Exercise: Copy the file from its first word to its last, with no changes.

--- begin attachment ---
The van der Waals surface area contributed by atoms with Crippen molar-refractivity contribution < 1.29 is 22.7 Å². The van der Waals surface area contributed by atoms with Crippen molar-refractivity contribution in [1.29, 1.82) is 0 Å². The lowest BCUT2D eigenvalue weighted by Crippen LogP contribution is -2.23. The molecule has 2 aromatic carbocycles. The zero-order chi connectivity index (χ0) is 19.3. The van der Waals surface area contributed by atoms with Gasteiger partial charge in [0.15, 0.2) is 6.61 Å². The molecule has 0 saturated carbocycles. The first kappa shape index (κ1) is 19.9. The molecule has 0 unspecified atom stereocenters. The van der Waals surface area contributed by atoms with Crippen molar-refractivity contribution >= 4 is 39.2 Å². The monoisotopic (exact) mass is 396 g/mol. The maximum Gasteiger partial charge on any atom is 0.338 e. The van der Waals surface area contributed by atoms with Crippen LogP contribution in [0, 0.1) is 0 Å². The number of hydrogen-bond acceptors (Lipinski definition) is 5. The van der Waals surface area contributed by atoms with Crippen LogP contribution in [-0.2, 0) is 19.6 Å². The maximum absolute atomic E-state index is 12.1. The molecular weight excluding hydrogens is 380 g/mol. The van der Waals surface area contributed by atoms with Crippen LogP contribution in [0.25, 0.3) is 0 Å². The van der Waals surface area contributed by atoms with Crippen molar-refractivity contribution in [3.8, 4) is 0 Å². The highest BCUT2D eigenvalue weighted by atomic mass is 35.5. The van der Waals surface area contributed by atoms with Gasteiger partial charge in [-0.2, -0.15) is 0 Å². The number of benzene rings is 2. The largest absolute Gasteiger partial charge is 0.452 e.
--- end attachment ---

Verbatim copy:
The van der Waals surface area contributed by atoms with Crippen molar-refractivity contribution < 1.29 is 22.7 Å². The van der Waals surface area contributed by atoms with Crippen molar-refractivity contribution in [1.29, 1.82) is 0 Å². The lowest BCUT2D eigenvalue weighted by Crippen LogP contribution is -2.23. The molecule has 2 aromatic carbocycles. The zero-order chi connectivity index (χ0) is 19.3. The van der Waals surface area contributed by atoms with Gasteiger partial charge in [0.15, 0.2) is 6.61 Å². The molecule has 0 saturated carbocycles. The first kappa shape index (κ1) is 19.9. The molecule has 0 unspecified atom stereocenters. The van der Waals surface area contributed by atoms with Crippen molar-refractivity contribution >= 4 is 39.2 Å². The monoisotopic (exact) mass is 396 g/mol. The maximum Gasteiger partial charge on any atom is 0.338 e. The van der Waals surface area contributed by atoms with Crippen LogP contribution in [0, 0.1) is 0 Å². The number of hydrogen-bond acceptors (Lipinski definition) is 5. The van der Waals surface area contributed by atoms with Crippen LogP contribution in [-0.2, 0) is 19.6 Å². The maximum absolute atomic E-state index is 12.1. The molecular weight excluding hydrogens is 380 g/mol. The van der Waals surface area contributed by atoms with Crippen LogP contribution in [0.25, 0.3) is 0 Å². The van der Waals surface area contributed by atoms with Crippen molar-refractivity contribution in [3.8, 4) is 0 Å². The highest BCUT2D eigenvalue weighted by atomic mass is 35.5. The van der Waals surface area contributed by atoms with Gasteiger partial charge in [-0.2, -0.15) is 0 Å². The number of benzene rings is 2. The largest absolute Gasteiger partial charge is 0.452 e.